The MHC isoform composition of muscle fibers is a major determinant of the contractile characteristics of skeletal muscle, which governs maximal muscle shortening velocity and maximal power output (Bottinelli et al. 1996, 1999; Stienen et al. 1996). Although muscle fibers may have two or more MHC isoforms, one of these isoforms tends to dominate, leading to a specific fiber type characterization (Larsson and Moss 1993). Consistent with previous investigations (Harridge et al. 1996; Aagaard and Andersen 1998), we observed a relationship between muscle strength and the percentage of the MHC IIX isoform. MHC isoform composition may also impact the genes regulating translation initiation signaling in response to resistance exercise. Exercise‐induced phosphorylation of mTOR has been demonstrated to be specific to fibers predominantly expressing the MHC IIA isoform in rats (Parkington et al. 2003). In addition, exercise‐induced phosphorylation of p70S6k has shown to be significantly greater in type II fibers, compared to type I fibers in untrained men (Koopman et al. 2006), suggesting that this subpopulation of fibers may be more responsive to hypertrophy. In support, Tannerstedt et al. (2009) demonstrated a significant increase in phosphorylation of p70S6k and RPS6 in type II fibers, whereas type I fibers remained unchanged following maximal lengthening contractions in untrained men. To our knowledge, the present study is the first to investigate the association between MHC isoform composition or muscle fiber subtypes and anabolic signaling in experienced, resistance‐trained men. The percentage of type IIX isoform was found to be inversely correlated with type I and type IIA MHC mRNA expression, suggesting that participants with the highest percentages of the type IIX isoform had the lowest type I and type IIA MHC mRNA expression. In addition, strength was inversely correlated with type I and type IIA MHC mRNA expression and p70S6k phosphorylation. In contrast to investigations examining untrained subjects, the results of this study appear to indicate that a greater proportion of type IIX MHC isoform, along with higher levels of strength, will attenuate the acute anabolic response. This suggests a potential lower adaptive ability among highly trained individuals, and may, in part, account for the diminished hypertrophic adaptation among athletes with increased training experience (Häkkinen et al. 1987; Hoffman et al. 1991). These results are also consistent with the findings of Coffey et al. (2006) who reported that prior training history blunts the anabolic signaling responses involved in the adaptation to resistance exercise. Similarly, Tang and colleagues (2008) reported that the duration of protein synthesis following a bout of resistance exercise was attenuated following 8 weeks of resistance training. While fiber type characterization may, in part, explain the large variability in early phase hypertrophic responses in untrained individuals, training experience and percentage of type IIX MHC may contribute to a blunted resistance exercise‐induced anabolic response in the experienced, resistance‐trained athlete.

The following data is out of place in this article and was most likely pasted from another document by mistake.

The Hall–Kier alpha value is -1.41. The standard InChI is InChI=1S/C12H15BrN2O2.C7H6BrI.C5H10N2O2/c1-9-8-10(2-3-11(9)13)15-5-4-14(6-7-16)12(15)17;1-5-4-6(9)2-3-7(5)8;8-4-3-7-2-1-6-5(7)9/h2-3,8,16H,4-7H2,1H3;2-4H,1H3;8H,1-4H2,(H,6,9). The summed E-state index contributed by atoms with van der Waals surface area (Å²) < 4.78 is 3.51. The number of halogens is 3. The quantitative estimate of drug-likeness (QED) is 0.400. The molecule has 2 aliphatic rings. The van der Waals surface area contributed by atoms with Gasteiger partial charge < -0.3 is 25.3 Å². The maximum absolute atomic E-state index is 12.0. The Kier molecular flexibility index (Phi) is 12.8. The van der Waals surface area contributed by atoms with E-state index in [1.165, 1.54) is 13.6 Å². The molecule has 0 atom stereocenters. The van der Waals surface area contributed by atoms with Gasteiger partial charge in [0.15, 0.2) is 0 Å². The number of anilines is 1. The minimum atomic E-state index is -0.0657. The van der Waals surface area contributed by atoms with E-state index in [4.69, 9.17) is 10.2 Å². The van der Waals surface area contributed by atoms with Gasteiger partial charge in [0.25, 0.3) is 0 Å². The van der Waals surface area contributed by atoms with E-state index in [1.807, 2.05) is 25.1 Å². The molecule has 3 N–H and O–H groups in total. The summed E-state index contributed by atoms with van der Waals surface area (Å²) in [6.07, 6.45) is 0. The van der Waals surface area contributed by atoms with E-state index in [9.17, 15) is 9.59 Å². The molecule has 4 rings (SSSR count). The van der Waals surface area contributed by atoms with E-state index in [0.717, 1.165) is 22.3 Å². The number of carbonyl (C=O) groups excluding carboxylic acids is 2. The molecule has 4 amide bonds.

The results of this study are specific to the Akt/mTOR pathway and MHC mRNA expression following a high‐volume, whole body resistance exercise protocol in experienced, resistance‐trained men. Whether these results are consistent with a different training paradigm is unknown. Additionally, the current study implemented a standardized breakfast, a recovery drink immediately following exercise, and a small meal to simulate what one may see being used by an athlete. Therefore, the synergistic effect of resistance exercise and amino acids must be acknowledged (Apró and Blomstrand 2010). We also recognize that the methods of studying intramuscular signaling in vivo in humans are accompanied by inherent limitations as it requires repeated biopsy sampling of a small population of muscle fibers at a few, distinctive time points following exercise and the analyzed tissue is assumed to be representative of the entire muscle.
In conclusion, the high‐volume resistance exercise protocol resulted in significant increases in p70S6k phosphorylation at 2H post‐exercise compared to control conditions in experienced, resistance‐trained men. MHC mRNA expression and other targets in the Akt/mTOR pathway did not appear to be significantly influenced by the resistance exercise protocol. However, the percentage of type IIX isoform was inversely correlated with type I and type IIA MHC mRNA expression following resistance exercise. Furthermore, strength levels were also demonstrated to be inversely correlated with Type I and Type IIA MHC mRNA expression and p70S6k phosphorylation supporting a potential attenuated hypertrophic response in experienced, resistance‐trained athletes with high levels of strength.
The authors thank Carleigh H. Boone, Gabriel J. Pruna, Gerald T. Mangine, Ran Wang, Amelia A. Miramonti, Michael B. LaMonica, and Mattan W. Hoffman for their assistance in data collection.
Conflict of Interest
No funding information provided.
- Manuscript Received: November 29, 2014.
- Manuscript Revised: December 7, 2014.
- Manuscript Accepted: December 8, 2014.
- © 2015 The Authors. Physiological Reports published by Wiley Periodicals, Inc. on behalf of the American Physiological Society and The Physiological Society.